Air will flow from where there is high pressure to where there is low pressure, in an effort to try and balance it all out - if air moves towards an area of low pressure, the pressure in that area will increase as a result of the increased volume of air.
In this sense, the thorax is often compared to a large bell jar with an opening at the top to which the lungs are attached, and a domed bottom. When this domed bottom descends (like when the diaphragm contracts), the volume inside the belljar increases. This means the air particles are more spaced out, so the pressure decreases. Air from outside will enter through the opening at the top, heading towards this area of low pressure, and in doing so will fill the 'lungs'. When the domed bottom rises again, the pressure will increase, this time to a pressure which is higher than that of the outside; so the air will rush out of the lungs.
This is how the diaphragm works. Combined with contraction from intercostal muscles (which prevent the spaces between the ribs billowing in or out during breathing) and other muscles such as pectoralis major (which contracts to lift the rib cage), breathing is effectively achieved by increasing and decreasing the volume of the thoracic cavity (the space within the thorax).
The airways of the lungs are the route that air takes to get to the alveolar sacs where gas exchange can take place. They are like tunnels which run from the back of the throat and through the lungs, and form a maze of very tiny tubes for air to pass through.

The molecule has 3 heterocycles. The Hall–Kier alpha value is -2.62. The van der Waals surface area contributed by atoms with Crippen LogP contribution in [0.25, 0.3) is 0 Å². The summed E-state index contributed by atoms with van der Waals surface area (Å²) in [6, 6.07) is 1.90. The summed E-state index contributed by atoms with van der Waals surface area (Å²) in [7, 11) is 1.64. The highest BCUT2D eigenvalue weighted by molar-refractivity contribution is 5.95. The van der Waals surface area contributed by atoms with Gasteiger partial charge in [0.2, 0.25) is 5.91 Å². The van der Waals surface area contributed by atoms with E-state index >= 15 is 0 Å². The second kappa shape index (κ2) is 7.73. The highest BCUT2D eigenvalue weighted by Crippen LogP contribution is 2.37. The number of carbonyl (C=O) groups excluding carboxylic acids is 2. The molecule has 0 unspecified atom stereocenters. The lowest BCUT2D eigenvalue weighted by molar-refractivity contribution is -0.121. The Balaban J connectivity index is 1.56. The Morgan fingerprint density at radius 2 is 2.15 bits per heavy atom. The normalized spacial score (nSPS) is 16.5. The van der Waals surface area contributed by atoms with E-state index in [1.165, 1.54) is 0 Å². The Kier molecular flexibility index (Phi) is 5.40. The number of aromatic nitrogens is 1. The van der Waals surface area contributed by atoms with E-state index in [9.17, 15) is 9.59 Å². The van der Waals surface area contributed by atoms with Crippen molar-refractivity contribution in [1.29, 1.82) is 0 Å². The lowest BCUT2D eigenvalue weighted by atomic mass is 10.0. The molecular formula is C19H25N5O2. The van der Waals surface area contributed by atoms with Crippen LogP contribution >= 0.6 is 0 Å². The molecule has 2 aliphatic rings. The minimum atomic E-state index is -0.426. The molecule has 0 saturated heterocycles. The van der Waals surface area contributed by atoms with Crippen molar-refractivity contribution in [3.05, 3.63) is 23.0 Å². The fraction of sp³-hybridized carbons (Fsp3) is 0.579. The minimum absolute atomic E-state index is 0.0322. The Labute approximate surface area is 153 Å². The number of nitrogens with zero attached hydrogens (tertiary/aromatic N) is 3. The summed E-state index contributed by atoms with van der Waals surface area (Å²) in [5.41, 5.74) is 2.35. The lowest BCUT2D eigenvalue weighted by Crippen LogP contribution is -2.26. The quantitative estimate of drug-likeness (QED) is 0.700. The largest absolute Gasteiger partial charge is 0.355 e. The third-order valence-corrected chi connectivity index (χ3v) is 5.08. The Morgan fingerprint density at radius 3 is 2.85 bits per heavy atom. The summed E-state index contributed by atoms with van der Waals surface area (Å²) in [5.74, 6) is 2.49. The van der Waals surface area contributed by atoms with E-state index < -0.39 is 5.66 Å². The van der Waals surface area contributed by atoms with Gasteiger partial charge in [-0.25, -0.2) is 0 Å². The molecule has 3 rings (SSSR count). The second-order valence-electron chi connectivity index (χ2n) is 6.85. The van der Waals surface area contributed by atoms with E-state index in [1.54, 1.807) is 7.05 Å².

In the same way that arteries have a thick lining close to the heart to prevent blood leaking, airways have a thick lining close to the mouth to prevent tearing. When air comes in, it isn't just oxygen that you find in it. There's also lots of other gases, and very small particles which you can't see, including dust and germs. These tiny particles come in at high speeds at the air rushes into the lungs, and this could tear the lining of the airways if it wasn't thick. So at the top of the lungs, the cells which line the airways make up a thick barrier to prevent injury.
Further down, however, the lining gets thinner so that gas exchange can take place. Oxygen can't get through thick walls, but it can get through thin walls. So, from the respiratory bronchioles onwards, the lining of the airways is thin enough for gas exchange to take place.
The airways are named depending mainly on their structure, but it is often difficult to see exactly what they're made of unless you have a very powerful microscope. Fortunately, the structure changes at particular points, which makes it easy to identify. As you go down the main tube leading to the lungs - the trachea - the airway splits into two at a division called the carina. Each of the tubes which leads from this is called a main bronchus (that is, you have 1 bronchus, many bronchi), and each of these two tubes splits into two; and each of these four tubes splits into two .... and so on and so on. After the tubes have split once, then, they are called main bronchi. After they have split three times, they are referred to as the large bronchi, and after 10 times it is the smaller bronchi. After 15 you have the bronchioles, and the respiratory bronchioles, at which gas exchange can take place, occur after the 18th divison. The alveolar ducts occur at the 21st division, and the 23rd division gives you your alveoli. In theory this would give you over 8 million alveoli; in fact there are in the region of 300 million alveoli!!